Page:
In the past, a travel agent charging a fee for their services was unheard of. But the value of travel agents has become more apparent than ever, especially since the impact of COVID-19 on the industry has been a significant one. It’s now becoming more mainstream for these professionals to charge fees for their services.
The Problem with Not Charging Service Fees
For almost every agent in the travel industry, whether they hold a Florida travel agency license, a New York travel agent license, or credentials anywhere else, the bulk of their income still comes from commissions. It isn’t always easy to earn a sustainable income on commissions alone.
Commissions don’t account for the countless hours agents spend ironing out all kinds of details for their travelers. Hence, many people now believe that travel agents should be charging service fees, especially when they save their clients so many hours of their own planning, research, booking, and revising.
It Can Be Difficult “Asking” for Money
While it’s easy to say that travel agents need to be their own advocates, it isn’t always easy to ask for money. Many people aren’t comfortable with it and don’t have it as a part of their daily MO.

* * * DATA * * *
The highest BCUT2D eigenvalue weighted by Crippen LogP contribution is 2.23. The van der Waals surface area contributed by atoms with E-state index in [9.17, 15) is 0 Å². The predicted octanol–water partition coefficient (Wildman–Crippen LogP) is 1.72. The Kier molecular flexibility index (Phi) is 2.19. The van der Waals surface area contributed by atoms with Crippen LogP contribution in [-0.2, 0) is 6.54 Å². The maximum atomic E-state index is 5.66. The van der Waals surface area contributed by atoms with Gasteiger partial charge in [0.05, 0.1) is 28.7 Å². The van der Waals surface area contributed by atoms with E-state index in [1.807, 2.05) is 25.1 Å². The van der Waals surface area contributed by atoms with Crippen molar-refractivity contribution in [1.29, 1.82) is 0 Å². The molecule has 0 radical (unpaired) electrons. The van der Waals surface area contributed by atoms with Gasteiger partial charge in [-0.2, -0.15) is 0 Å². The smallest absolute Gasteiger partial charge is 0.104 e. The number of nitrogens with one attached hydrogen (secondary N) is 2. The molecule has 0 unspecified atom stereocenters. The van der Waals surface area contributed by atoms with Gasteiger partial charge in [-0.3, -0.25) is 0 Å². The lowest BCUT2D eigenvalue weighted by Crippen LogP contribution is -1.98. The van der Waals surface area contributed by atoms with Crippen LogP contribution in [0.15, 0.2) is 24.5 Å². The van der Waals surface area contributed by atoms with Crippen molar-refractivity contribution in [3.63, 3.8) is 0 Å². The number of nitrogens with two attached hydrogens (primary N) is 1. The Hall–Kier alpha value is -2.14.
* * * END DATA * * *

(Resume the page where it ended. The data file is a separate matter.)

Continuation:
Some agents use the “no fees” promise as part of their marketing platform, and this is okay. If you do want to begin charging fees, consider starting out by charging for certain services and not others.
Have a Florida Travel Agency License? Or a License in Any Other State? Charge for These Services
No matter where you operate your business, you’ve worked hard to get your travel agent license and establish yourself as a travel advisor. Consider charging for the following services, if nothing else:
Booking Non- or Low-Commissionable Reservations
These include smaller vendors, independent hotels, and even leisure air travel bookings.
Booking Air-Only Travel
Charging a fee for air ticketing is not uncommon for corporate travel agents, so leisure agents can follow suit as well.
Booking FITs or Anything that Is Customized
By default, it takes agents more time to create and book FIT itineraries, and it makes sense to be compensated for the extra time and effort.
Travel advisors who offer personalized “concierge” services, including in-depth planning of itineraries, should be compensated for the research, ticketing, and ongoing maintenance that is created with add-ons.
A Final Tip for Travel Agents
As a travel agent, you don’t click a magic button or wave a wand to pull travel itineraries, reservations, and plans together; you work really, really hard at it. If you’re not comfortable charging blanket fees for your services, consider starting out by charging only for some services.